I get many ushi-deshi (indwelling students) from all over the world. I try to make them live in the most accurate possible way the training they would have had with the Founder, and this starts with morning prayers. These prayers, that O-Sensei practiced daily, express gratitude to the gods. Prayer and gratitude are a common denominator to all religions in the world. Founder began and ended each day with prayers of gratitude to the Creator. This is in O-Sensei’s memory that our group is called Shinshin Aiki Shurenkai “Shinshin” (神 信) means “trust in God”. I chose this name to simply indicate that our Dojo keeps and teaches the Founder’s Budo.
It has been 10 years since I chose this name in remembrance of O-Sensei’s. Since then, there has been moments of joy, of sadness, difficult moments, but those 10 years have passed very quickly. I went through these moments by leaving them to God, and I did what had to be done every day. During this time many people have joined our group, it’s like a family that keeps on growing.
Today, every day is beautiful. When I was young, I was so involved in my practice that I had many accidents, including hips surgery. Still recently I had to have surgery for one of my knees. But even with a damaged body it’s possible to practice if you stay in accordance to the teaching of the Founder. Indeed, the techniques of the Founder do not urge a specific part of the body, but the whole of it at the same time. The pressure on one knee is easily compensated, then. However, since the practice of kihon (basic) strongly urges the lower limbs, I sometimes still feel pain in my knees. But even so I am happy and put each day to good use. Yes, those 10 years have flown by very quickly.
In terms of outlook, I will soon be 60 years old and I think my role is now to share and transmit O-Sensei’s teaching to one more person at least. The role the Founder had given himself was to purify this world of wars and create heaven on Earth. And to the question of knowing where this paradise is, the conclusion he had reached was that paradise is us all, in our hearts. I heard him saying that “discovering this is the very purpose of Aikido.” I would be very happy if even only one more person understood this. My mission is to convey the teachings of Ueshiba Sensei and my father Morihiro Saito Sensei – “Morihiro” is the Aikido name that O-Sensei gave to my father –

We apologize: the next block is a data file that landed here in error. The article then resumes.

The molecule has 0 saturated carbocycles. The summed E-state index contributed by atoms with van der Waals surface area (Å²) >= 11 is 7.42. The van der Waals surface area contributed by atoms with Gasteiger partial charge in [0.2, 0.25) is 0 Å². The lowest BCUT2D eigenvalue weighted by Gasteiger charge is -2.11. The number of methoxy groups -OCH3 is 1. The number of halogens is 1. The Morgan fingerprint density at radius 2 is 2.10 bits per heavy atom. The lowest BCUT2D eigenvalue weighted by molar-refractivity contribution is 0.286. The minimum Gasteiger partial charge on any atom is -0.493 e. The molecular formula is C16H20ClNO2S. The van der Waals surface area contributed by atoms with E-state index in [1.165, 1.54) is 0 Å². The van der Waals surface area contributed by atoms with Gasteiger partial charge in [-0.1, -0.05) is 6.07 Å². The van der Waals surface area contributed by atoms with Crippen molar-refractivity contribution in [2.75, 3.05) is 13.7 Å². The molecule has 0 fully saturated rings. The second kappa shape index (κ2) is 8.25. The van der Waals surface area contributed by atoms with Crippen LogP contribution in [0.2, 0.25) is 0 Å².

Though and because Aikido is now always represented by the Ueshiba family I now have to prepare the continuation with a new generation, starting with my two sons Yasuhiro and Mitsuyoshi, who practice Aikido. I will encourage and help them in their undertaking. At the same time, Moriteru Ueshiba Sensei is sparing no efforts, his son Mitsuru Ueshiba the 4th Doshu is now a man. I wish that the Ueshiba and Saito families maintain good relations in the future.
Leadership comes down to the Ueshiba family, and mine historically supports her. I really wish to preserve this form of thought in the future. That’s what I say to my sons every day. But at the same time, we must protect, conserve and transmit the traditional techniques of Iwama: this is all the work and legacy of my father. All those who enjoy this form of thought are our friends, but we have nothing against those who do not share these values, or who do not know Aikido. What really matters is that these traditional values live and spread.
These values are the soul of Japan, and belong to Shinto or Buddhism. I practice them in Shinto, as the Founder did: the day begins with prayer and meditation, then begins keiko (training), then the day is spent working in the fields as we were taught by O-Sensei.
This is because Moriteru Ueshiba Sensei allowed me to take my independence that I have the time to live well, just as the Founder did. Formerly, my father and I had to take care of the Founder’s Dojo, the Aiki-Jinja with all it entails. We were very busy even though we had time to work in the fields and give the Gods its fruits as offerings. Independent, I can truly follow O-Sensei’s way of life. For this too I am very grateful to the Ueshiba family. I am also very grateful to all those who are involved today in the Founder’s Dojo and the Aiki-Jinja.
10 years ago, I experienced a certain kind of stress. But today, I feel nothing but gratitude. Each day is gratitude. For this seminar in France, in Rennes, I also feel gratitude. For me, this is guided by O-Sensei. I think happiness is to practice Aikido daily. I really thank you.
Interview realised the 9th november in Rennes (France) by Olivier Eberhardt.
Translation: Charles Durand / Olivier Eberhardt
(1) Calligraphy (Shodo 書 道) has three Japanese writing styles that are linked sequentially and correspond to control steps. The first style taught is called “Kaisho” and consists of strictly centered characters with prominents angles and in which every detail is harshly checked. This first style is aimed to acquire the basics. It is characterized by a static print. The second style is called “Gyosho”: characters are still close to the Kaisho style but show more dynamic curves and render the moves of the brush. Characters written in the third style, called “Sosho” or “grass writing”, are illegible to neophytes, their shapes are linked as they render the very movement of the brush. Each of these styles is a step that requires prior mastery of the previous style.